In a talk I was giving last week on the physics of thunderstorms, to a joint meeting of the Institute of Physics and the Institute of Engineering and Technology, I could not resist mentioning tornadoes. Always spectacular and at times devastating, I have been fascinated by them for years. We tend to hear more about tornadoes in the US, and they do have around 75% of the world’s tornado occurrences, but there are many other locations across the globe that have the right conditions for tornadoes to form.
On 23rd March 2017 - World Meteorological Day - the World Meteorological Organization (WMO) released its new, online, digitised International Cloud Atlas, which is the global reference for observing and identifying clouds. It contains a number of new cloud classifications, including the eagerly-awaited asperitas, a dramatic undulated cloud which has captured public imagination.
The WMO have today released their State of Global Climate in 2016 report, detailing a record global temperature, exceptionally low sea ice, continued sea level rise and increasing ocean temperatures, with extreme weather and climate continuing into 2017.
The authoritative annual statement is based on several international datasets maintained independently by global climate analysis centres, as well as research institutes and national meteorological and hydrological centres.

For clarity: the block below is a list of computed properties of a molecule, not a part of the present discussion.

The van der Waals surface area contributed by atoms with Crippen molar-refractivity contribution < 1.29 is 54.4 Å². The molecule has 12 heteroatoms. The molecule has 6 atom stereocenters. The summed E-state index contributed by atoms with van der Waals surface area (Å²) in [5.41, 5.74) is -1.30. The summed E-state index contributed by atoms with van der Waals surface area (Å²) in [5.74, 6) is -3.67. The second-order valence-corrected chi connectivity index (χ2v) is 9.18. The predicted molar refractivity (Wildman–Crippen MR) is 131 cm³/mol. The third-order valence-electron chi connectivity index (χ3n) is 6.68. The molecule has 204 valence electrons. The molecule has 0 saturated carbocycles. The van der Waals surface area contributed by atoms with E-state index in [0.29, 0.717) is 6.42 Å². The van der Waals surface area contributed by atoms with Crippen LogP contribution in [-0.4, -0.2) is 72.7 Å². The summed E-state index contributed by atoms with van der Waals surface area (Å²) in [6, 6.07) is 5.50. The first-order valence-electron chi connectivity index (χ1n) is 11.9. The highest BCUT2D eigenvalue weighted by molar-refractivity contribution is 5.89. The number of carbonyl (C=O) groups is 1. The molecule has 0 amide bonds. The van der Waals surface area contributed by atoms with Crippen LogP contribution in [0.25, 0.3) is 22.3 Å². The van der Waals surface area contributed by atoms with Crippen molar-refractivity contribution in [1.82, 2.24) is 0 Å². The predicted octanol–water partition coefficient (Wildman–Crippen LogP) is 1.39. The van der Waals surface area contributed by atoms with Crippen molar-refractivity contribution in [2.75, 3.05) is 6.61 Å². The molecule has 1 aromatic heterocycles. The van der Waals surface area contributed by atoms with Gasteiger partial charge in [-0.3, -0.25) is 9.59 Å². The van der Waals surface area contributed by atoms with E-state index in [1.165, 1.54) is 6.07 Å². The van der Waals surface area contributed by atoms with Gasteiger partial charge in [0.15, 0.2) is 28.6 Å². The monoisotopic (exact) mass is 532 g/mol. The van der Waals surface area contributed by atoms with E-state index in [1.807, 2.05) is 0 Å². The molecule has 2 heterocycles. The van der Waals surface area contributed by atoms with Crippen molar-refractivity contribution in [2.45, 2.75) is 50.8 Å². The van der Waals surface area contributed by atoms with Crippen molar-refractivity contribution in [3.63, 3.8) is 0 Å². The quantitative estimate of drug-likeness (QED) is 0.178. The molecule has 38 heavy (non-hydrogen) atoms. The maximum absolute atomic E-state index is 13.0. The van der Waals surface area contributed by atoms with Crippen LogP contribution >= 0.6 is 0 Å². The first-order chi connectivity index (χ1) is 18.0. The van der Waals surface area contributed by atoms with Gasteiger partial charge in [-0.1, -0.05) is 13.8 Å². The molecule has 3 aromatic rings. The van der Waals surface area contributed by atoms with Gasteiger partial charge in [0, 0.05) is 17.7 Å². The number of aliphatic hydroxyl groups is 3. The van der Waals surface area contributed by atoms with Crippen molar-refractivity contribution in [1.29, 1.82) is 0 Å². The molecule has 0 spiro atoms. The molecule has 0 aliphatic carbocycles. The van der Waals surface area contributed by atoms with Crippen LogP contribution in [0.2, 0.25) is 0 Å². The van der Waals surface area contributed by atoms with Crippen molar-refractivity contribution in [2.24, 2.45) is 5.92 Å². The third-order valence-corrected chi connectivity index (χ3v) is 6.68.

To celebrate World Meteorological Day (#WorldMetDay) on 23rd March, the Royal Meteorological Society (RMetS) are running a competition with @StormHour. The theme of this year's World Meteorological Day is 'Understanding Clouds', so we are running a mini cloud competition.
Image: Highest gusts of over 60 knots (69 mph) recorded on 25 January 1990 (Source: Met Office)
On 25th January 1990 - otherwise known as Burns Day to the Scots, the day marking the birthday of their national poet, Robert Burns - an intense depression tracked across southern Scotland bringing severe gales and storm force winds to many parts of England and Wales.
Analysis from the Met Office and WMO show that 2016 was the warmest on record. The Met Office’s provisional full-year figures for global average near-surface temperatures showed that last year was one of the warmest two years on record, marginally exceeding the record temperature of 2015. The analysis used the HadCRUT4 dataset, produced by the Met Office Hadley Centre and University of East Anglia’s Climatic Research Unit, which estimated global temperature. When compared to the 1961-1990 long-term average, this is +0.77±0.1 degC, compared to +0.76±0.1 degC for 2015.
Chances of seeing the Aurora Borealis will increase slightly across northern areas of the UK over the next 48 hours, according to the US Space Weather Prediction Centre.
Recent activity on the surface of the sun, which first happened on 9th October, has led scientists to extend the possibility of seeing the Aurora over parts of Europe, including the UK, Scandinavia and Russia on Thursday 13th and Friday 14th October.